Friday, 9 November 2012



Isn't it wonderful when a film and its makers treat you like a reasoning, thinking, grown-up human being and not like a gurgling imbecile with attention deficit disorder? Isn't it wonderful when a film and its makers assume you've an IQ above that of a woodlouse and tell a proper story rather than just flinging robots and lasers and gunfire in your face for two hours? Isn't it wonderful when a film generates phenomenal tension by accumulation of incident and sympathetic characters instead of cutting everything into a subliminal blur and blowing everything up to the accompaniment of a pounding soundtrack? Isn't it wonderful when people are cast because they're terrific character actors rather than because they're just really really hot this week?

If Argo didn't have the "based on a true story" caption at the start, you simply wouldn't believe a frame of it. When the Shah of Iran fled after the revolution, he was given sanctuary in the USA; in protest, baying mobs stormed the US Embassy in Tehran, taking the staff as hostages. But six Americans managed to sneak out and find refuge in the Canadian Ambassador's residence. Incredibly, the CIA cook up the most ludicrous cover story to get the six out of Iran before they're discovered: that they're a crew of Canadian filmmakers scouting locations for a science-fiction movie (the Argo of the title). To make the cover story absolutely believable, they even set up a production company, with specially designed posters, costumes and storyboards and even organise a readthrough of the script. But when extraction specialist Tony Mendez (Ben Affleck) gets into Iran and meets up with the "houseguests", they only have a few days to memorise their fake identities....

Meantime Mendez has to deal with the authorities at the Iranian Culture Ministry, the revolutionaries are gradually discovering that some of the Americans are unaccounted for, and the White House are having second thoughts about the whole damn plan - as well they might, as even Mendez and his boss acknowledge that it's the least bad plan they have, and one of the houseguests actually gets to say what we're all thinking: "it's crazy, but it might just work!". It all culminates in a third act of genuinely gripping suspense, the details and twists of which it would be unforgivable to spoil. Suffice to say that nails will be chewed to the elbows.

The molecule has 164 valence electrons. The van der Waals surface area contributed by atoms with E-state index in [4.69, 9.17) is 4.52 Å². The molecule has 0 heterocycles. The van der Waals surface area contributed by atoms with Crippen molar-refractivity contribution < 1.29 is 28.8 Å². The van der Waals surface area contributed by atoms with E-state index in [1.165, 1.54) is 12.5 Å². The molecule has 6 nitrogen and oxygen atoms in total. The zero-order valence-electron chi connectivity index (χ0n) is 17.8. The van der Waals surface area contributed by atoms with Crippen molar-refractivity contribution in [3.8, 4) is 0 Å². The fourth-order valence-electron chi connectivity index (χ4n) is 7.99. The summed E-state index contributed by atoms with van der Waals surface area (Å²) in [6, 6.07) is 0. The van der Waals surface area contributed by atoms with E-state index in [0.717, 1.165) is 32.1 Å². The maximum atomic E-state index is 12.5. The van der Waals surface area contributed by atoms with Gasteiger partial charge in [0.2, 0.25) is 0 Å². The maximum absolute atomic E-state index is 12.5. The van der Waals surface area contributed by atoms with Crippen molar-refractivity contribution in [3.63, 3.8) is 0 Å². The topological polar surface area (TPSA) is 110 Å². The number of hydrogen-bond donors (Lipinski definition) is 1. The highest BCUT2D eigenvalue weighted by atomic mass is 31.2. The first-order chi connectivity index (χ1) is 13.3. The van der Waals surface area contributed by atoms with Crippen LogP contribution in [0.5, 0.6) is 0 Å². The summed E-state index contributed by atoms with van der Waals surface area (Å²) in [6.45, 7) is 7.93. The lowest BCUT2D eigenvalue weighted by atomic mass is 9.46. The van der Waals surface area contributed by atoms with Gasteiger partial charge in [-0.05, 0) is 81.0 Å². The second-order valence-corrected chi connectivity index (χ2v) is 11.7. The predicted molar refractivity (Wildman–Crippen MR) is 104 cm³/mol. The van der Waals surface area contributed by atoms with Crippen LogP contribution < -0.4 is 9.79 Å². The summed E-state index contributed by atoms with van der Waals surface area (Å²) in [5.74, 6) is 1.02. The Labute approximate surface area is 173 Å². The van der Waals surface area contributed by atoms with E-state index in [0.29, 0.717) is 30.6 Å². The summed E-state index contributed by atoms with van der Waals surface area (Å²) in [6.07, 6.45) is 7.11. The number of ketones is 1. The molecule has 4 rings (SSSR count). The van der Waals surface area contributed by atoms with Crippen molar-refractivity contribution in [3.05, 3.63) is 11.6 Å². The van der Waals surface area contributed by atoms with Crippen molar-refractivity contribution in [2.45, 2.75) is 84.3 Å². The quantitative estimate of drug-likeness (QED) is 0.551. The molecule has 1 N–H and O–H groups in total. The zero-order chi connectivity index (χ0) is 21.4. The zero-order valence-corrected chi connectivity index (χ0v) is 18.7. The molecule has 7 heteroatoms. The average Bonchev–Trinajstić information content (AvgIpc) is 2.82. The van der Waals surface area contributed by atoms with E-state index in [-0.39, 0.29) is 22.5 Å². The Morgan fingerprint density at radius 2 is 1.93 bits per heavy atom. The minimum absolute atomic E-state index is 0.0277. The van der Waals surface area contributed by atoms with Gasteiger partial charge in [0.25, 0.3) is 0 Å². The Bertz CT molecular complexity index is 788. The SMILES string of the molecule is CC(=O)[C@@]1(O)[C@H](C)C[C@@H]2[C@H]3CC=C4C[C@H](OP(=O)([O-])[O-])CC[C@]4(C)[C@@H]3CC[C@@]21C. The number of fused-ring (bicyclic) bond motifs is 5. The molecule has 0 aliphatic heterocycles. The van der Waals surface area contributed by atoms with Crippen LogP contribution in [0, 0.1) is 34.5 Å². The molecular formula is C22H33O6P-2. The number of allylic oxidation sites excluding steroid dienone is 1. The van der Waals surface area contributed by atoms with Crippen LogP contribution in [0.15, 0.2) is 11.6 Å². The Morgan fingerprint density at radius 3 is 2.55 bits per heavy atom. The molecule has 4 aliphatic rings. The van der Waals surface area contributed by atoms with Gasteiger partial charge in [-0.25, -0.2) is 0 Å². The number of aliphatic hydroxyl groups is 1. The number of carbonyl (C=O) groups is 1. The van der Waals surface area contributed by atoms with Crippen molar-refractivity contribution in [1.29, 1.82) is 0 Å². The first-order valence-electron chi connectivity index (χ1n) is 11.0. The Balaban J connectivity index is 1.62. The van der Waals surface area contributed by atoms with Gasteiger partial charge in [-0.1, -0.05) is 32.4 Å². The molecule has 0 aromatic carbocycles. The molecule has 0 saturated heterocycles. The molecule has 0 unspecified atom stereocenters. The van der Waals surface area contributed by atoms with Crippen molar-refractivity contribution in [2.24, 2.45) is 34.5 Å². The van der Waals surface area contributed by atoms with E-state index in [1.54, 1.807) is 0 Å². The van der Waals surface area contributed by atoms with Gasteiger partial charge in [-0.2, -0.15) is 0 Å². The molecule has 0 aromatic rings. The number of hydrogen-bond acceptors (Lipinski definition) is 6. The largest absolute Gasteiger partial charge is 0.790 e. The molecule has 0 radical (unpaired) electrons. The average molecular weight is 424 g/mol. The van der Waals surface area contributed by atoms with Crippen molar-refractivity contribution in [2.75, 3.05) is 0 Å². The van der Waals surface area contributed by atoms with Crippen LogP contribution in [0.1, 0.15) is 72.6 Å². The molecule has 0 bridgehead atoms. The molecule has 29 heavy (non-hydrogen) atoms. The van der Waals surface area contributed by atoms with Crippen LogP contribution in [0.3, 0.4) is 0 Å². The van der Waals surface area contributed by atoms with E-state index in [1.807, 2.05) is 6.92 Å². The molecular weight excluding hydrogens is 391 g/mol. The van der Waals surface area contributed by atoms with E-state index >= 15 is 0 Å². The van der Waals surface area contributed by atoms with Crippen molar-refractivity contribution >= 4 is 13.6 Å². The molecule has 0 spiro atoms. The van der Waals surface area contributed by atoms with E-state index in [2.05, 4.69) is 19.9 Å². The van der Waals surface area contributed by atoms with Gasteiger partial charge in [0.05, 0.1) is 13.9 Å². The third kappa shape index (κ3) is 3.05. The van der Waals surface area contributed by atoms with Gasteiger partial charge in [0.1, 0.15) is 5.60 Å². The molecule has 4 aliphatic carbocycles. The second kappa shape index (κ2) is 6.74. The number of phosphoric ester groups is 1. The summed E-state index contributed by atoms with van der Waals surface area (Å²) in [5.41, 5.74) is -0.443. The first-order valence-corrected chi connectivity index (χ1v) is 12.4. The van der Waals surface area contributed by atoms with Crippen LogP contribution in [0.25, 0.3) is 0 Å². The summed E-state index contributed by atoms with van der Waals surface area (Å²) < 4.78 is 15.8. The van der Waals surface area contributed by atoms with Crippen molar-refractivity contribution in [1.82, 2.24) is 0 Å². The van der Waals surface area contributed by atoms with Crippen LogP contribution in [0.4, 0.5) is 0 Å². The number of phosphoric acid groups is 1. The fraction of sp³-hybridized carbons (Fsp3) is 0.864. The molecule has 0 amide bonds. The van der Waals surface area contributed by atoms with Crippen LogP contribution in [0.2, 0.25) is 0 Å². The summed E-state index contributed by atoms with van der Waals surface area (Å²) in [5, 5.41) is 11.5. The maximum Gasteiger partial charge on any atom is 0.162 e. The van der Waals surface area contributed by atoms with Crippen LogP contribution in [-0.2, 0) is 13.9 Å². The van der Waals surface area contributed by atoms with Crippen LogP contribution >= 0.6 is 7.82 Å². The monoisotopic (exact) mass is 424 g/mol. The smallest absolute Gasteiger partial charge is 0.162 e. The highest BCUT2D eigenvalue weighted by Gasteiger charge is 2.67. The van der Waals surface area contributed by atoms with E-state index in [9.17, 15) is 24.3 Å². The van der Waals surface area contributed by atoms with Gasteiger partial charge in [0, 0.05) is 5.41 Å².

Equally suspenseful is the Hollywood comedy material with John Goodman and Alan Arkin - the juxtaposition of smart and truly laugh-out-loud one-liners about movie producers with Middle Eastern hostage drama and CIA thrills really shouldn't work, but incredibly none of these elements feel out of place. Nor does the nostalgia mask ever slip: from the lovely old Warners logo at the start to the grainy photography deliberately evoking 70s cinema, to the period detail of huge spectacles and facial hair. Staggeringly, pretty much everything about Argo works perfectly. And in a year in which actual money was made with films as artistically, spiritually and technically worthless as This Means War and Battleship, to find mainstream cinema aiming this high and succeeding is more than refreshing, it's invigorating.

I confess I wasn't hugely thrilled by Ben Affleck's two previous directorial outings, Gone Baby Gone and The Town, though I liked them both enough. But this is in a completely different league of film-making. For someone who likes movies of the 1970s and would frequently rather watch a film that's forty years old than something fresh on Blockbuster's shelves this morning, Argo is a joy. It's intelligent without being intellectual, serious without being pompous, funny in precisely the right places, properly paced, properly lit and edited. And it's absolutely one of the very best films of the year, and it's pretty much come out of nowhere. Isn't it wonderful when that happens?


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